When I recently joined the Innovation Department here at ECT, I did research on many topics relating to the telecommunications industry. While diving into the topic of Application Servers and Service Delivery Platforms in particular, I learned that at ECT, we use JavaScript libraries, XML and HTML5 as an alternative to the JAIN Service Logic Execution Environment (JAIN SLEE, or JSLEE). As you might know, JAIN SLEE solution vendors assert that JAIN SLEE is the “only” way to go.

Therefore, I was puzzled by the following question:

Why did we decide to use JavaScript, XML and HTML5 for the programming of services on our application server instead of JAIN SLEE?

By asking internally, I got to know the main reason behind this decision was that at ECT we believe JAIN SLEE ignores the IT industry trend to move to higher level languages. Languages like JavaScript and HTML5 are closer to web development and are easier to use and learn. This sounds quite reasonable to me, given the fact that, as far as my understanding goes, JAIN SLEE is an abstract specification for writing telecommunication services in pure JAVA, which in fact is a more complicated programming language familiar to far fewer people than say JavaScript.

I was interested in getting the bigger picture, so I looked closely into the claims made by JAIN SLEE vendors and found some interesting (and puzzling) things that I would like to share with you:

1. Off-the-shelf services that are network agnostic: First, I found out that vendors of application servers based on JAIN SLEE claim that all their services run instantly on any network. However, I have to admit that I could not fully wrap my head around this one. To the best of my knowledge, telco networks are inherently highly proprietary and are changing more and more rapidly. Therefore, wouldn’t you agree with me that this makes it hard to believe that services programmed in JAIN SLEE would work in any network instantly and without adaptation? Does that sound right to you?.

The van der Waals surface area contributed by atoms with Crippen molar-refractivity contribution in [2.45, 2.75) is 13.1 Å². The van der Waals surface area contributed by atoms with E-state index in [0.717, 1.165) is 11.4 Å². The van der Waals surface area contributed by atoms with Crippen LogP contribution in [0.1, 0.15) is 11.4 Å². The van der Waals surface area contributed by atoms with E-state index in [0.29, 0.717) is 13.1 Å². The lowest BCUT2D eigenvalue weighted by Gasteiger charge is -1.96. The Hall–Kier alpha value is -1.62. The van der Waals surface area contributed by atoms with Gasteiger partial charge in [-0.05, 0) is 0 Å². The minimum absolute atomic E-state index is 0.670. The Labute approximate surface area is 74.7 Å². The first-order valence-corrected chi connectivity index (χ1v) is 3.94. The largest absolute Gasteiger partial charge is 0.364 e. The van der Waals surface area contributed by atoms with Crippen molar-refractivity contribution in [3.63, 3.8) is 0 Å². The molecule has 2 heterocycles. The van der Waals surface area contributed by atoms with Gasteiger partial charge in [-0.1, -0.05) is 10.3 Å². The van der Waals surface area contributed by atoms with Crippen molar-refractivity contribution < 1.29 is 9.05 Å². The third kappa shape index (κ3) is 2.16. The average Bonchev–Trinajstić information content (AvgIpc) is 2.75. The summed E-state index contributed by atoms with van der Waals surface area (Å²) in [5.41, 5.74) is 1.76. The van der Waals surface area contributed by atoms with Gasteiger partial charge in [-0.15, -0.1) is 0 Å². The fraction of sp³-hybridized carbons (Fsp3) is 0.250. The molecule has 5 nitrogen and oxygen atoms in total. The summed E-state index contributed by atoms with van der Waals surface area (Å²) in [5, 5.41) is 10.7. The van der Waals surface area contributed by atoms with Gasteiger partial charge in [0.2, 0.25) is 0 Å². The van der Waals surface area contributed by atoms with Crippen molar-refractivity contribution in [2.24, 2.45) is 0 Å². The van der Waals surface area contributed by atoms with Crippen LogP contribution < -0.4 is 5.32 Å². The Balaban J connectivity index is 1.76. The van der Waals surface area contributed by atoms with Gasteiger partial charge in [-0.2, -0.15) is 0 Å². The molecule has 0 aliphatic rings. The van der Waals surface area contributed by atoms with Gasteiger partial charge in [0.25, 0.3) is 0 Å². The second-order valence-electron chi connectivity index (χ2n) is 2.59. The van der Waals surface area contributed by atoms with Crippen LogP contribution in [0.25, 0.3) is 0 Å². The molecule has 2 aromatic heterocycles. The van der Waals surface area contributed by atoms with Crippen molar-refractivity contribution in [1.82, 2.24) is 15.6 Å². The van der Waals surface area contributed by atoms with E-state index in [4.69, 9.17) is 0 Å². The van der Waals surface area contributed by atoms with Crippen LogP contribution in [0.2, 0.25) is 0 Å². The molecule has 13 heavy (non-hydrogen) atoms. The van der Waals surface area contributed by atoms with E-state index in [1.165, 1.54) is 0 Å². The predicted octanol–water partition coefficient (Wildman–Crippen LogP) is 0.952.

2. Carriers can break free of vendor lock-in: Quite often, it is claimed that with a JAIN SLEE platform carriers can save money by buying new services and programming capacity on the open market, and in addition, they can ask anyone when it is necessary to make changes once the service has been programmed.

This is clear as mud, right? I do not think it is that easy. To the best of my knowledge — and almost every software engineer I have talked to agreed — JAIN SLEE services are based on a really complicated language: JAVA. It is hard to understand how a sophisticated service programmed in JAIN SLEE would be easily and practically maintainable by anyone other than the original author.

Say you or your integrator program a VPBX service in JAIN SLEE, do you think you will save money by asking someone else to maintain and further develop this service? You’re asking a third-party company to change a service they did not write. Without saying this is always the case, I certainly think that this would be neither quicker nor less expensive than going to the original vendor. Why is that? Simply because this third party will require a lot of effort to first understand the service as well as to make the required changes.

So, doesn’t this mean that you as a carrier would have to heavily depend on the company that programmed your services for maintenance, development of new features and bug fixing?

3. Open source: I also found that the vendors claim there is nothing proprietary in their JAIN SLEE solutions. From my research, this is not exactly what I would conclude. It is my understanding that various vendors have in fact added their own proprietary extensions or JAVA libraries. They kind of have to do this in order to keep up with the many new developments in the telecommunications industry, because the JAIN SLEE standard is some 10 years old and thus far behind today’s telco reality. Correct me if I am wrong, but as I see it, once you have your services programmed in a specific vendor’s JAIN SLEE variant with all its own proprietary extensions, you won’t be able to simply add or change services via different companies unless they support this particular proprietary variant.

As far as I could see, there are also various development tools from application server vendors using JAIN SLEE variants. While they might after all be open source, they are in the end still proprietary tools. You are always dependent on the vendor for the maintenance and continued development of these tools, aren’t you?

So, after all, are these claims the absolute truth, half-truths or simply sales hype? I would love to hear your opinion and discuss this further with you. For now, I am continuing to think this through. Keep your eyes open as I expect to be writing about this topic again in the near future.

Diego Vivas

Author Diego Vivas

Innovation Manager at ECT

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